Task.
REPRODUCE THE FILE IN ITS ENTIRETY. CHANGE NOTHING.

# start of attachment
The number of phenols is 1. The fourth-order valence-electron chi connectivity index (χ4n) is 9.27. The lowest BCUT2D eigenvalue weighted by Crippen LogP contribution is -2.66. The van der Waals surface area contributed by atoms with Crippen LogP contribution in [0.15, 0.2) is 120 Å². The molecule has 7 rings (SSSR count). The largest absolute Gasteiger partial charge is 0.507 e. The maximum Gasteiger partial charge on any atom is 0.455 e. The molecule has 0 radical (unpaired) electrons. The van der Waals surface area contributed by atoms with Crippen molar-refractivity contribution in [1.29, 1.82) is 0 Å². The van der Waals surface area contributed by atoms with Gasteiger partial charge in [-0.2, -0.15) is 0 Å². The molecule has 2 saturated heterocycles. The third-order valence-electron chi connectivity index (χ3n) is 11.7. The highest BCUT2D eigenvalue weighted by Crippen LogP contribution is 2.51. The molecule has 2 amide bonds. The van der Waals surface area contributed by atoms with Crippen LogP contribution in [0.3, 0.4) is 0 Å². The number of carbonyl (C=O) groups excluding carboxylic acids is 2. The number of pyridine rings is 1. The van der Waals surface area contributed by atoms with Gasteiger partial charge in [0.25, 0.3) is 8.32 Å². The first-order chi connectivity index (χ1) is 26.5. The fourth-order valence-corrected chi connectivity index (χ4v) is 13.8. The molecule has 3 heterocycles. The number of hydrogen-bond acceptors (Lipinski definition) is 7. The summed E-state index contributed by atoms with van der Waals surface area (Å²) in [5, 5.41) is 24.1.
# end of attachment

The number of phenols is 1. The fourth-order valence-electron chi connectivity index (χ4n) is 9.27. The lowest BCUT2D eigenvalue weighted by Crippen LogP contribution is -2.66. The van der Waals surface area contributed by atoms with Crippen LogP contribution in [0.15, 0.2) is 120 Å². The molecule has 7 rings (SSSR count). The largest absolute Gasteiger partial charge is 0.507 e. The maximum Gasteiger partial charge on any atom is 0.455 e. The molecule has 0 radical (unpaired) electrons. The van der Waals surface area contributed by atoms with Crippen molar-refractivity contribution in [1.29, 1.82) is 0 Å². The van der Waals surface area contributed by atoms with Gasteiger partial charge in [-0.2, -0.15) is 0 Å². The molecule has 2 saturated heterocycles. The third-order valence-electron chi connectivity index (χ3n) is 11.7. The highest BCUT2D eigenvalue weighted by Crippen LogP contribution is 2.51. The molecule has 2 amide bonds. The van der Waals surface area contributed by atoms with Crippen LogP contribution in [0.3, 0.4) is 0 Å². The number of carbonyl (C=O) groups excluding carboxylic acids is 2. The number of pyridine rings is 1. The van der Waals surface area contributed by atoms with Gasteiger partial charge in [0.25, 0.3) is 8.32 Å². The first-order chi connectivity index (χ1) is 26.5. The fourth-order valence-corrected chi connectivity index (χ4v) is 13.8. The molecule has 3 heterocycles. The number of hydrogen-bond acceptors (Lipinski definition) is 7. The summed E-state index contributed by atoms with van der Waals surface area (Å²) in [5, 5.41) is 24.1.